I have also successfully used respite services from two autism organizations in the past: their caregivers met Andrew at the end of each work day, socialized with him, cooked his dinner, ate with him, and prepared the next day’s meals.” 

Is There Any Other Advice You’d Like to Offer New Caregivers?

Mark Joseph: “Yes. Don’t hesitate to ask your local community for help. Many organizations and support groups may offer assistance. Online resources, such as blogs and webinars, are also helpful. Asking for help is a sign of strength, not weakness. And, it’s essential to reach out for help when necessary to be the best caregiver you can be.” 

Marie Davis: “Self-care should be your top priority. It’s very important that we take care of ourselves first before we can take care of anyone else. As caregivers, we need to be there for our patients or loved ones. They expect for us to be at our best when providing care for them.”

Jan Stewart: “Self-care is essential. It’s a need, not a want, and I devote part of my book to the topic. We must take care of ourselves. This extends beyond the all-important sleeping, eating healthfully, and exercising. It involves reaching out for the support you need. It involves carving out part of your life as your own, away from everyone else, including taking critical breaks. And it means being kind to yourself, trying to forgive yourself for your mistakes, and reminding yourself of your strength and fortitude.”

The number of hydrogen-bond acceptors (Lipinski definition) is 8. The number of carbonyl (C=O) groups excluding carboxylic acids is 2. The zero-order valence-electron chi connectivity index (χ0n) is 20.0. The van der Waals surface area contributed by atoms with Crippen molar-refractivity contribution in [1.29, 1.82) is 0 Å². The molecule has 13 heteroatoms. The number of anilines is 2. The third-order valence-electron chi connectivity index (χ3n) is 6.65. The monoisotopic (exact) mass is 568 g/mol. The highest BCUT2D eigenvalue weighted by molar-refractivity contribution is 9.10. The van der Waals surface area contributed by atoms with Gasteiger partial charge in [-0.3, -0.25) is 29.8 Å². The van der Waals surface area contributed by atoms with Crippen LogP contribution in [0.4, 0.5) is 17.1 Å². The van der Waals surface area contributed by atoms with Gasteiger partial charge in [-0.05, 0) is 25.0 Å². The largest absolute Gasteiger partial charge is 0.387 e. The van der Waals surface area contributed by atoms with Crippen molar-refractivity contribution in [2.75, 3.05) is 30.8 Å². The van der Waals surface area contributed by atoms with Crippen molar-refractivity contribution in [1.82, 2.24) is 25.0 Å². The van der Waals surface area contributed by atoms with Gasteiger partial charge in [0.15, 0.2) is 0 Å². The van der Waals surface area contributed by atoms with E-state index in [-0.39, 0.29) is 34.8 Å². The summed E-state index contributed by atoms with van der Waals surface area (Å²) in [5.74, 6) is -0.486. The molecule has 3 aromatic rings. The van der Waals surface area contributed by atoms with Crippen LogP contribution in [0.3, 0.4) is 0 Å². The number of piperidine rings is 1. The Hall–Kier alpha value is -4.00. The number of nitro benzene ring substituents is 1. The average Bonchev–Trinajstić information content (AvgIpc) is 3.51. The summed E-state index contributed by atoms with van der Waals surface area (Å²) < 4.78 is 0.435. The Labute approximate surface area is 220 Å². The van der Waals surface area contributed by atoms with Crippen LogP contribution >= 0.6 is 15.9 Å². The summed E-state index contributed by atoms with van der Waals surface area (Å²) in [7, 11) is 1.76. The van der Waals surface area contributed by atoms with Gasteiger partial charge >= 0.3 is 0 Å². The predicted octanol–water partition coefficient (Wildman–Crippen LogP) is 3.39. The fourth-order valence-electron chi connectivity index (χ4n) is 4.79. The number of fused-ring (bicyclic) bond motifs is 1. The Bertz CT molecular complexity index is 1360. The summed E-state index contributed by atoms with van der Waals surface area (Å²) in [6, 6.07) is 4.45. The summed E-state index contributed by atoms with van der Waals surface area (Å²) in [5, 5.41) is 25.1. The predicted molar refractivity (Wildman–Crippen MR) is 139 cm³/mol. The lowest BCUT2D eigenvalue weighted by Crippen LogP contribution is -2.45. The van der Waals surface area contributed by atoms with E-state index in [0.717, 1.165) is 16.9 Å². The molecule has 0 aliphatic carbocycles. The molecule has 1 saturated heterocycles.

Caring for others is hard work, but asking for help can make your daily life much easier. By using some of the strategies mentioned above, you can better manage your caregiving responsibilities.

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Chad Birt
Chad Birt

Chad Birt is a freelance medical writer who resides in Astoria, Oregon. When he isn't behind a keyboard, you can find him hiking, camping, or birdwatching with his wife Ella and their two dogs, Diane and Thoreau.